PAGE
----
Prompt: Pretend you’re making a time capsule of you & your health focus that won’t be opened until 2112. What’s in it? What would people think of it when they found it?
The first thing my husband said when I told him I was participating in the WEGO Health HAWMC again this year was, “which health issue are your going to write about?” We both laughed. Because you see, I’m a mess. This year in addition to the anxiety, I’ve battled antenatal depression, have a newborn and thus am guarding against a PPD relapse, have struggled with breastfeeding due to baby’s reflux and my OLS (overactive letdown syndrome), and have injured my back…again. But the one that still impacts me the most is my anxiety. Any of my other conditions have the added risk of triggering the anxiety, and possibly becoming worse because of it.
So I’m going to focus on mental health again this year, including postpartum depression, antenatal depression, and generalized anxiety disorder.
I’d like to think that on April 1st, 2112, my time capsule will be irrelevant. That anxiety and mood disorders will be so well-treated and understood that it will be incomprehensible to anyone who opens it why I have included the items I chose. That people will look back 100 years to a time when stigma surrounding mental illness prevented new moms from getting help and will regard it as barbaric. And while neither of those will probably happen, a girl can dream, right?
Bottles of Medication: If there’s one thing I have really learned during my experience with mental illness, it’s that psychotropic medications carry a heavy stigma. I didn’t realize how many misconceptions and negative stereotypes I myself held about anti-depressants until I was faced with the decision to take them. It took me nearly a year to make peace with my need for medication but now? I take my pills without any shame. I did nothing to cause my condition and I can’t magically wish it away or fix it with positivity.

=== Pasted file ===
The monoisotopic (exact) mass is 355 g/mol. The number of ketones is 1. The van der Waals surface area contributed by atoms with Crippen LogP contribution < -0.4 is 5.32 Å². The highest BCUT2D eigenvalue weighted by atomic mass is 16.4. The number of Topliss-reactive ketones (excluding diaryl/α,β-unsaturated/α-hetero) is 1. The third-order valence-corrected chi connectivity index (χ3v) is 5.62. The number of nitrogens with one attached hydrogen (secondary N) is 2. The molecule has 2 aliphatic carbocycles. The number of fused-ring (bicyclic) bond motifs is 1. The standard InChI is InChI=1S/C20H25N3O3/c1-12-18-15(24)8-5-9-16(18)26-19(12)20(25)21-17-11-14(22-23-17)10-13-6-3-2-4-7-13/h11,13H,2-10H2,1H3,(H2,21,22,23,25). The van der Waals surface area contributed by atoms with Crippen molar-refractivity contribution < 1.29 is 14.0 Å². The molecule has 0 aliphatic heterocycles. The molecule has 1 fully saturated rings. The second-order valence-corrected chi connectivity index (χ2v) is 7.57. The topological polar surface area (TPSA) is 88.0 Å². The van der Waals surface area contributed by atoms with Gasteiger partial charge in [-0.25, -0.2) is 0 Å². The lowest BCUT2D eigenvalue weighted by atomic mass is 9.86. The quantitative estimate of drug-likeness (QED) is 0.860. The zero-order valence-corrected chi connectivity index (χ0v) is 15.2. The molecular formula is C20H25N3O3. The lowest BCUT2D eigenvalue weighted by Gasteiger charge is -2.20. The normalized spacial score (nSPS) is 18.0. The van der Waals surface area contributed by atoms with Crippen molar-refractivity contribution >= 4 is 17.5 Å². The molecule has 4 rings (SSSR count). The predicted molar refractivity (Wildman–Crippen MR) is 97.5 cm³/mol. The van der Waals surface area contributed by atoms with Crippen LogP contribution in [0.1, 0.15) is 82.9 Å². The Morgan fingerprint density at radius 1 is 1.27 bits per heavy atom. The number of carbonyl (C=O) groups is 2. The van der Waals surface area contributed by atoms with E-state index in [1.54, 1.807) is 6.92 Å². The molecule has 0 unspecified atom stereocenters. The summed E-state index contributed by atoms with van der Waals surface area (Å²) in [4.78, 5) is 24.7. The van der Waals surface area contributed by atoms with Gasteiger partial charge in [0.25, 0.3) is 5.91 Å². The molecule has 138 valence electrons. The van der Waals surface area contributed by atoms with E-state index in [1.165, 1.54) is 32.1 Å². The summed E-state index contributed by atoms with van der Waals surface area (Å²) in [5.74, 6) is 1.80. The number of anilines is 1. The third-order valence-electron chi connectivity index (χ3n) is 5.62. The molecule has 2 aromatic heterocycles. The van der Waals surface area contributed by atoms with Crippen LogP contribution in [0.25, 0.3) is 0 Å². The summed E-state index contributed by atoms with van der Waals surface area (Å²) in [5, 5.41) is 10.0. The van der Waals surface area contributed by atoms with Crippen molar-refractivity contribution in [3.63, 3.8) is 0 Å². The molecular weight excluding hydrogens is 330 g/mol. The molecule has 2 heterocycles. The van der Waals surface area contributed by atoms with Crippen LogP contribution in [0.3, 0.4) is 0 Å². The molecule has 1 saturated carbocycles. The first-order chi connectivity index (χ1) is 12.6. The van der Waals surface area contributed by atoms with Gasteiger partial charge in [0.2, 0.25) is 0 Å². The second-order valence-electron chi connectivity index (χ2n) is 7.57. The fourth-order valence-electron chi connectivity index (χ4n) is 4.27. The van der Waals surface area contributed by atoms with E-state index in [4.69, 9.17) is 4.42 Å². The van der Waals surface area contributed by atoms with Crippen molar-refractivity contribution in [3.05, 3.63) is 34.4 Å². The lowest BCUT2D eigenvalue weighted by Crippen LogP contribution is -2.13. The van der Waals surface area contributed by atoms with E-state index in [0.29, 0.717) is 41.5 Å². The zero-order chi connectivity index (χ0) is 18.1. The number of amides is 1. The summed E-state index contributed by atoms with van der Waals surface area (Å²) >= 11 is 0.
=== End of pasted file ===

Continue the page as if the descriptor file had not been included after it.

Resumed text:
Now I hope that in 100 years the pills will be a mystery. But if they aren’t, I’d like to think that they will be considered just a part of a person’s medical care, as necessary as a daily aspirin and just as banal.
Medical Journals and Research: I’d want people 1o0 years in the future to see how far the medical community has come. You know how they say that you have to learn about history so you don’t repeat it? I think that’s true.
Photographs: Pictures of moms and their babies – families who have overcome mental illness. These need to be included. They serve as a reminder that others have paved the way, proving you can survive and thrive. I do feel like I’m paving the way for future mothers – perhaps my daughters and their daughters one day. I want them to see that mental illness is nothing to feel shame about and can be triumphed over.
The Music of Lady Gaga: Just to mess around with the future folks. I’m sure they’ll look back and wonder what we were all smoking.
Of course, all of these objects will be lovingly contained in a stray baby wipes container. Cause that’s all I have lying around.